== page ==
Bio-conversion targeting using a model-based systems approach
Panayiotou, G.P., Kokossis, A.C.
Computer Aided Chemical Engineering, 40, pp. 685-690, 2017
optimization; superstructure; mass transfer; bioreactor designs; imulated annealing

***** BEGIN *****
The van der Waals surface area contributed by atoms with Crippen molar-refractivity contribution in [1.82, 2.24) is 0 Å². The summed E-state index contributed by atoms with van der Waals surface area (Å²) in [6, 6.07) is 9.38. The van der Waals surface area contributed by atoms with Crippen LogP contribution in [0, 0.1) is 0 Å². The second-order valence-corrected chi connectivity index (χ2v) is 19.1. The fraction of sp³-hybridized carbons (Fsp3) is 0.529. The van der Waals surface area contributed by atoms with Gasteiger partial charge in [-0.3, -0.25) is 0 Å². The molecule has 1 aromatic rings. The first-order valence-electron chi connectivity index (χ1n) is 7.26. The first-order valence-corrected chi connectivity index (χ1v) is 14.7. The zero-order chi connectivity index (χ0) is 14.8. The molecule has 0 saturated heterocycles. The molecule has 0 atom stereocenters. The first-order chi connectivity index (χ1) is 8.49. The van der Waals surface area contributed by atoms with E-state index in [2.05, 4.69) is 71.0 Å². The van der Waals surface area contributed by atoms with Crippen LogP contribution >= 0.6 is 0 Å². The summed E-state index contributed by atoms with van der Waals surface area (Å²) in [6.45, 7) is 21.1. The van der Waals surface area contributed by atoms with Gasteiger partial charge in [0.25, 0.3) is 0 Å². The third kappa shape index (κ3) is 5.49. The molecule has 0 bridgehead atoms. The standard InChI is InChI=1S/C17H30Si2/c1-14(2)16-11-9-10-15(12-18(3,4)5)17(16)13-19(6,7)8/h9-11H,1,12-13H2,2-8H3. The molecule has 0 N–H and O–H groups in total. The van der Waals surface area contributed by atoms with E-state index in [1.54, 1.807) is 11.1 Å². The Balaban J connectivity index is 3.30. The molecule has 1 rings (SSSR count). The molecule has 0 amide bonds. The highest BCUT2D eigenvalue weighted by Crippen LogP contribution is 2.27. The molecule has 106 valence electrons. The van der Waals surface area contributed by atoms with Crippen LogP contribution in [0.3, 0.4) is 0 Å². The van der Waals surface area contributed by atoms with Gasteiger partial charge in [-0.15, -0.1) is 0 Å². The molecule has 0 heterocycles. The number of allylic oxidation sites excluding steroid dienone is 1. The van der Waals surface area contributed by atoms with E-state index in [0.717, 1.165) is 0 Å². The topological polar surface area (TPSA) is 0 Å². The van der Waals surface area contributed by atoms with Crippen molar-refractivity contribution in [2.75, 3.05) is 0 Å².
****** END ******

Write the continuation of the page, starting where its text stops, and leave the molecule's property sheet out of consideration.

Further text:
Targeting the reaction performance is usually required to consider mass transfer that in turn stands a major drive in the development of innovative designs. Systems engineering is challenged to offer performance targets and to guide the design towards innovative choices for the process equipment required to deploy. The paper presents systems methodology using a superstructure approach extending previous work in homogeneous and heterogeneous systems building links that promote or deter relative velocities between reaction and mass transfer. The multiphase systems include gas-liquid reactors (e.g. stirred-tank reactors, bubble columns, gas-lift reactors, ejector-based reactors, thin film reactors), liquid-liquid reactors (e.g. column reactors, stirred-tank reactors), gas-solid reactors (e.g. multi-bed reactors, multi-tubular reactors, fluidized bed reactors), gas-solid-liquid reactions (e.g. trickle-bed reactors, slurry reactors, monolithic reactors) and liquid-solid reactors (e.g. stirred tank reactors). The compartments are extended to include DOFs that manipulate reaction over mass transfer selecting compartments with favourable choices for hold ups and mass transfer areas (e.g. bubble sizes). The optimization combines evolutionary methods (simulated annealing algorithm) with mathematical programming. Results illustrate the development of reliable targets along with a list of designs able to achieve this performance linked to non-conventional process equipment.